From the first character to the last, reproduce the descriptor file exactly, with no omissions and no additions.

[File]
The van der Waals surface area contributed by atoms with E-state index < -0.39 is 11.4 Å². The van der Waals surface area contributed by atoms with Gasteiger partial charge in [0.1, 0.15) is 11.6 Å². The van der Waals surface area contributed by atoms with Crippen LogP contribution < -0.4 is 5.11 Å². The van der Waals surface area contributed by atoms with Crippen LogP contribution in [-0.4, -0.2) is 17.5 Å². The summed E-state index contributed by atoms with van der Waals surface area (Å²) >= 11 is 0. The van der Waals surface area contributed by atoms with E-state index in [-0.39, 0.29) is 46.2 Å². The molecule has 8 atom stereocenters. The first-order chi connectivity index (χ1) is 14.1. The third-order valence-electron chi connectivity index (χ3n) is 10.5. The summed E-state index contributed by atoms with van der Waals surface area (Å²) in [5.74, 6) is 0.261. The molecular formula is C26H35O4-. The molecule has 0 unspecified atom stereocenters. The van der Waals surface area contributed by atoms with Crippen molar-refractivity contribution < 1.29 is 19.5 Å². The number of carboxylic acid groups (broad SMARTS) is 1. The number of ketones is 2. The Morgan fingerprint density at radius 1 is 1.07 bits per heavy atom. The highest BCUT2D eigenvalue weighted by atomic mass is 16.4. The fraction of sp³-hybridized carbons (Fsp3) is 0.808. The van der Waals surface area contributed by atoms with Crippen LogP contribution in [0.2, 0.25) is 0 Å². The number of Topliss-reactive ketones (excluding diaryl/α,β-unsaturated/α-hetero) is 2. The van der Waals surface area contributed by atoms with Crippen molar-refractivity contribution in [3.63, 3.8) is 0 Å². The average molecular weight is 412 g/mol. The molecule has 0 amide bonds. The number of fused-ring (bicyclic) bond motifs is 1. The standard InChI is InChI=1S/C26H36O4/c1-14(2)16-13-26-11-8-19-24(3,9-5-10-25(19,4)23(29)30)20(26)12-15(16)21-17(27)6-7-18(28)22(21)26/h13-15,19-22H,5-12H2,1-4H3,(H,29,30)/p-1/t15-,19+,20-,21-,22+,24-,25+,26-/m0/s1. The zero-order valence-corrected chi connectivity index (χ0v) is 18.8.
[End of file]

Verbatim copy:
The van der Waals surface area contributed by atoms with E-state index < -0.39 is 11.4 Å². The van der Waals surface area contributed by atoms with Gasteiger partial charge in [0.1, 0.15) is 11.6 Å². The van der Waals surface area contributed by atoms with Crippen LogP contribution < -0.4 is 5.11 Å². The van der Waals surface area contributed by atoms with Crippen LogP contribution in [-0.4, -0.2) is 17.5 Å². The summed E-state index contributed by atoms with van der Waals surface area (Å²) >= 11 is 0. The van der Waals surface area contributed by atoms with E-state index in [-0.39, 0.29) is 46.2 Å². The molecule has 8 atom stereocenters. The first-order chi connectivity index (χ1) is 14.1. The third-order valence-electron chi connectivity index (χ3n) is 10.5. The summed E-state index contributed by atoms with van der Waals surface area (Å²) in [5.74, 6) is 0.261. The molecular formula is C26H35O4-. The molecule has 0 unspecified atom stereocenters. The van der Waals surface area contributed by atoms with Crippen molar-refractivity contribution < 1.29 is 19.5 Å². The number of carboxylic acid groups (broad SMARTS) is 1. The number of ketones is 2. The Morgan fingerprint density at radius 1 is 1.07 bits per heavy atom. The highest BCUT2D eigenvalue weighted by atomic mass is 16.4. The fraction of sp³-hybridized carbons (Fsp3) is 0.808. The van der Waals surface area contributed by atoms with Crippen LogP contribution in [0.2, 0.25) is 0 Å². The number of Topliss-reactive ketones (excluding diaryl/α,β-unsaturated/α-hetero) is 2. The van der Waals surface area contributed by atoms with Crippen molar-refractivity contribution in [3.63, 3.8) is 0 Å². The average molecular weight is 412 g/mol. The molecule has 0 amide bonds. The number of fused-ring (bicyclic) bond motifs is 1. The standard InChI is InChI=1S/C26H36O4/c1-14(2)16-13-26-11-8-19-24(3,9-5-10-25(19,4)23(29)30)20(26)12-15(16)21-17(27)6-7-18(28)22(21)26/h13-15,19-22H,5-12H2,1-4H3,(H,29,30)/p-1/t15-,19+,20-,21-,22+,24-,25+,26-/m0/s1. The zero-order valence-corrected chi connectivity index (χ0v) is 18.8.